If you have enjoyed many years of business success and are looking for a new venture that allows you to give back to the business community and help others to realise their potential, you might be considering starting a new business as a business coach or mentor. Coaching and mentoring is becoming increasingly more popular, as more and more people take the plunge into starting their own businesses and are looking for somebody with a proven track record of success to help them steer their company in the right direction.
To be successful as a business coach or mentor, you will not only need to have extensive business knowledge and experience that you can share with others; you’ll also need to possess a wide range of important skills to help you best support your clients and help them get the best results. So, do you have what it takes to become a successful business mentor?
While there are no formal qualifications required to start your own business as a mentor or coach, you may find it helpful to get certification like an ILM Level 5 Coaching Certificate.
There are courses in mentoring from the bcfgroup.co.uk that are definitely worth looking into if you want to embark on this new career. The BCF Group offer these courses to help you improve your existing skills and learn new strategies to best help you future mentoring clients to succeed. You can study for your ILM Level 5 Certificate in Coaching and Mentoring in a range of different formats with classroom, online, and video lessons available to choose from, making it easy to customise and fit around your current commitments and schedule.
A good leader is somebody who can help others reach their full potential – and leadership skills are something that you will need an abundance of if you want to work as a successful business mentor. Novice business owners often look up to business mentors and coaches to help them with difficult decisions, provide sound advice and point them in the right direction, so it’s important that you are confident, able to bring out the best in others and understand your own strengths and weaknesses.
Strong communication skills are vital to any good business mentor or coach. Your work will involve a lot of communicating with business owners about their plans, goals, problems, and strategies, and active listening skills are a must in order to ensure that you fully understand the situation that you are dealing with. You will also need to be able to put your point across clearly and make sure that you are understood when providing advice and guidance to your clients. You will need to be adept at communicating clearly via a range of different channels such as email, text message, and webchat, along with face-to-face.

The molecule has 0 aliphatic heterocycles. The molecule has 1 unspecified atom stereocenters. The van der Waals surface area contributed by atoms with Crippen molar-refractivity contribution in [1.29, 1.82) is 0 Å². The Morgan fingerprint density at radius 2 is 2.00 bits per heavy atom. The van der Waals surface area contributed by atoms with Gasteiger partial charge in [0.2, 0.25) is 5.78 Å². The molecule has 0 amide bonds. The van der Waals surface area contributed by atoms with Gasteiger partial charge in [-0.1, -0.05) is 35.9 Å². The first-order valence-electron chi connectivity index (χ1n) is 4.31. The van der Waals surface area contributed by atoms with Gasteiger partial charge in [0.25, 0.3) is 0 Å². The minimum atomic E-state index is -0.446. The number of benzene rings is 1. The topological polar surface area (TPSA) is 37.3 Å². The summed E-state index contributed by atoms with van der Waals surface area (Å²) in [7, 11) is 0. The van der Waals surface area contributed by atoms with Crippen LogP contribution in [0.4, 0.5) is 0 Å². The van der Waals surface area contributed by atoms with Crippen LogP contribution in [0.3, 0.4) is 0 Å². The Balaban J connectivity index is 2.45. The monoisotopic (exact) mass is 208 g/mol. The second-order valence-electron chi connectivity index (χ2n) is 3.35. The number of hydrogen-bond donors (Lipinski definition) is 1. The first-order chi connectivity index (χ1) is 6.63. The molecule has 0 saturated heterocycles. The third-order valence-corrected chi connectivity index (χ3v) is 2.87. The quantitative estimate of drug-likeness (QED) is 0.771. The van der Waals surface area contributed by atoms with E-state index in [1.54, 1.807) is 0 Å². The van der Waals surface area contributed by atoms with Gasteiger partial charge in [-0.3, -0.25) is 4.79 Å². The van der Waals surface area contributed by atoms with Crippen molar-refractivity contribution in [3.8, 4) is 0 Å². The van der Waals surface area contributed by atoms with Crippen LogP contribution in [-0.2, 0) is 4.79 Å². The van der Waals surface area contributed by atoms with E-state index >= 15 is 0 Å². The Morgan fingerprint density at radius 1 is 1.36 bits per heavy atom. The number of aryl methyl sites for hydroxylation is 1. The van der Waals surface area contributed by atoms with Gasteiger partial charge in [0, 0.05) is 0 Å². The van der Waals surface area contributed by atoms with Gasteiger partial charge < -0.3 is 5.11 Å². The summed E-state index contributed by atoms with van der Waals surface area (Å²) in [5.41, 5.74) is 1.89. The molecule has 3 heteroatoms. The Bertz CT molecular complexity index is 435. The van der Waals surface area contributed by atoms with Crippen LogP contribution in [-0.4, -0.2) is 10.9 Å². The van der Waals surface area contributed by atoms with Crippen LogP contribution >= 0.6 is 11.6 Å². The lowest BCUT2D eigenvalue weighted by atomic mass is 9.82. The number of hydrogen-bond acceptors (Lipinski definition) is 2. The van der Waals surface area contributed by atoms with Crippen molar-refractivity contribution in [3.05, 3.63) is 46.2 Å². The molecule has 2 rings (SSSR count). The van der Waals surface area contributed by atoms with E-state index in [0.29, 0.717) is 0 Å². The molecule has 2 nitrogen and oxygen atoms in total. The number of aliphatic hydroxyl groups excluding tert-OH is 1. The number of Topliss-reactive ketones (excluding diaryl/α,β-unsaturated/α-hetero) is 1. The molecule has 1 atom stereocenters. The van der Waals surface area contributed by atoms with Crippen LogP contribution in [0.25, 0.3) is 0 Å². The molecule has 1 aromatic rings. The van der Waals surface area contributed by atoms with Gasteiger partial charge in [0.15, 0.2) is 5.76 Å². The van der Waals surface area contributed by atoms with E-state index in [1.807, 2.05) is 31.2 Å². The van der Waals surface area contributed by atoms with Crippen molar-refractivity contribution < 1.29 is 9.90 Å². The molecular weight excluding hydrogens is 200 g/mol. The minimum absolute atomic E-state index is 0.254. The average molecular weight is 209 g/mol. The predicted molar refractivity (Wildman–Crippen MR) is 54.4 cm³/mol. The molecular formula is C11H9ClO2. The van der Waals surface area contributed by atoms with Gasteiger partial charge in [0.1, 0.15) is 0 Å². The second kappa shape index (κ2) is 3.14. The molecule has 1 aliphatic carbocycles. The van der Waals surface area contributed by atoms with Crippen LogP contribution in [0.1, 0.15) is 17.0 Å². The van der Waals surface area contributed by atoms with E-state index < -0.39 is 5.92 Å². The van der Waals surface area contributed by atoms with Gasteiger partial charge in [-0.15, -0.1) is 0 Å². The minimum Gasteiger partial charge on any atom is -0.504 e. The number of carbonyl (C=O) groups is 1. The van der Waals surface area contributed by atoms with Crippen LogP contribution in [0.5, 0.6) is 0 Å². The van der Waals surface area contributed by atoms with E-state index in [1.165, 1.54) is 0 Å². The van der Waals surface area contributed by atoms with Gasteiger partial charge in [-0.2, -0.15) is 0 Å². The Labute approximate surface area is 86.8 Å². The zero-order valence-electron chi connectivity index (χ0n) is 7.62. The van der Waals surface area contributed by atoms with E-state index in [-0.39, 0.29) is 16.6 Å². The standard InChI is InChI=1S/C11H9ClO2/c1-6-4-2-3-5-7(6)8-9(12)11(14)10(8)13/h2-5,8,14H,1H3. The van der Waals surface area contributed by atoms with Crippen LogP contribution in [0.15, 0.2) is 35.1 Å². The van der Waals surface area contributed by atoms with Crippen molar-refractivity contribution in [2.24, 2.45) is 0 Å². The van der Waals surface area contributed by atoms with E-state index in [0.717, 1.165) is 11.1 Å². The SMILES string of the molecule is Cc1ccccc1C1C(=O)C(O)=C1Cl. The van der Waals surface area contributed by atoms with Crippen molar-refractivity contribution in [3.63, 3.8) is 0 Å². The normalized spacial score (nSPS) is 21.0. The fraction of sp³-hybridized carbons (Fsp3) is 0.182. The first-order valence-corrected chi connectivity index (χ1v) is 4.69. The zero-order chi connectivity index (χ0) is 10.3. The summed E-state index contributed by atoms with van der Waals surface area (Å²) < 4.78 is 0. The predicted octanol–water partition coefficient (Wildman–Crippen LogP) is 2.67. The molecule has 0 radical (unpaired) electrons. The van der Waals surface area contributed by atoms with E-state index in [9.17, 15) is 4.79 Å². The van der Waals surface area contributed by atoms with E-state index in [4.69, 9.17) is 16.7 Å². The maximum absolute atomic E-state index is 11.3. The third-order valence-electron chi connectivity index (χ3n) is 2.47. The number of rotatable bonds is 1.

Working as a business mentor means that you will need to collaborate closely with clients who may not be as experienced as yourself. This means that you will regularly see your clients make mistakes, and you might often find yourself wondering why they made a certain decision without consulting you first. It can be frustrating, but the key to being a good business mentor is being able to have a lot of patience with clients who might make mistakes and accepting that it is all part of the learning curve. After all, you have probably made a few mistakes yourself back when you were new to the business, and in the end, you were able to learn from them. Instead of getting frustrated or irritated with a client who’s made a mistake, it’s your job to guide them in the right direction when it comes to learning from that mistake and help them find a better solution.